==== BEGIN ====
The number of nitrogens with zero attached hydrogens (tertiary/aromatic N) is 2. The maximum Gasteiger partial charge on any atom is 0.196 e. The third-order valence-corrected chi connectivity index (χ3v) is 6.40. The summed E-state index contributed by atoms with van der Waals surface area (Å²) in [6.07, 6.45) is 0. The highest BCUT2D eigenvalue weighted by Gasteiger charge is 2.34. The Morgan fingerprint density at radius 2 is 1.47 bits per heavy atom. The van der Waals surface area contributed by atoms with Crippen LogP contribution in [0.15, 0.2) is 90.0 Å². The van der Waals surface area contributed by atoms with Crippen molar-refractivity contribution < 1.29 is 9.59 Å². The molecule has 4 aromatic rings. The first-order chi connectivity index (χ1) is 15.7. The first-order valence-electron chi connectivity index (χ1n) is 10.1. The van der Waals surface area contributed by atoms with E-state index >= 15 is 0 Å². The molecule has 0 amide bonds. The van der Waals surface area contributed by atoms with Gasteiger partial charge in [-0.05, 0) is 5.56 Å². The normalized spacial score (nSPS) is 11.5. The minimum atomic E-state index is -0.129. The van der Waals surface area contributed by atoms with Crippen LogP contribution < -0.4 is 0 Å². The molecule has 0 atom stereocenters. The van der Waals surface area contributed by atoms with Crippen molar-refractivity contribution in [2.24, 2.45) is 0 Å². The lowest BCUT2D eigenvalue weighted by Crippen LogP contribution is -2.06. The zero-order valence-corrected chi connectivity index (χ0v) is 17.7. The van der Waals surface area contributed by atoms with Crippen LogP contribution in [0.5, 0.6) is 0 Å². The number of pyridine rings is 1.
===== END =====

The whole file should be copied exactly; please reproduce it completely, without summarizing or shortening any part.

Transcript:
The number of nitrogens with zero attached hydrogens (tertiary/aromatic N) is 2. The maximum Gasteiger partial charge on any atom is 0.196 e. The third-order valence-corrected chi connectivity index (χ3v) is 6.40. The summed E-state index contributed by atoms with van der Waals surface area (Å²) in [6.07, 6.45) is 0. The highest BCUT2D eigenvalue weighted by Gasteiger charge is 2.34. The Morgan fingerprint density at radius 2 is 1.47 bits per heavy atom. The van der Waals surface area contributed by atoms with Crippen LogP contribution in [0.15, 0.2) is 90.0 Å². The van der Waals surface area contributed by atoms with Crippen molar-refractivity contribution < 1.29 is 9.59 Å². The molecule has 4 aromatic rings. The first-order chi connectivity index (χ1) is 15.7. The first-order valence-electron chi connectivity index (χ1n) is 10.1. The van der Waals surface area contributed by atoms with E-state index >= 15 is 0 Å². The molecule has 0 amide bonds. The van der Waals surface area contributed by atoms with Gasteiger partial charge in [-0.05, 0) is 5.56 Å². The normalized spacial score (nSPS) is 11.5. The minimum atomic E-state index is -0.129. The van der Waals surface area contributed by atoms with Crippen LogP contribution < -0.4 is 0 Å². The molecule has 0 atom stereocenters. The van der Waals surface area contributed by atoms with Crippen molar-refractivity contribution in [2.24, 2.45) is 0 Å². The lowest BCUT2D eigenvalue weighted by Crippen LogP contribution is -2.06. The zero-order valence-corrected chi connectivity index (χ0v) is 17.7. The van der Waals surface area contributed by atoms with Crippen LogP contribution in [0.5, 0.6) is 0 Å². The number of pyridine rings is 1.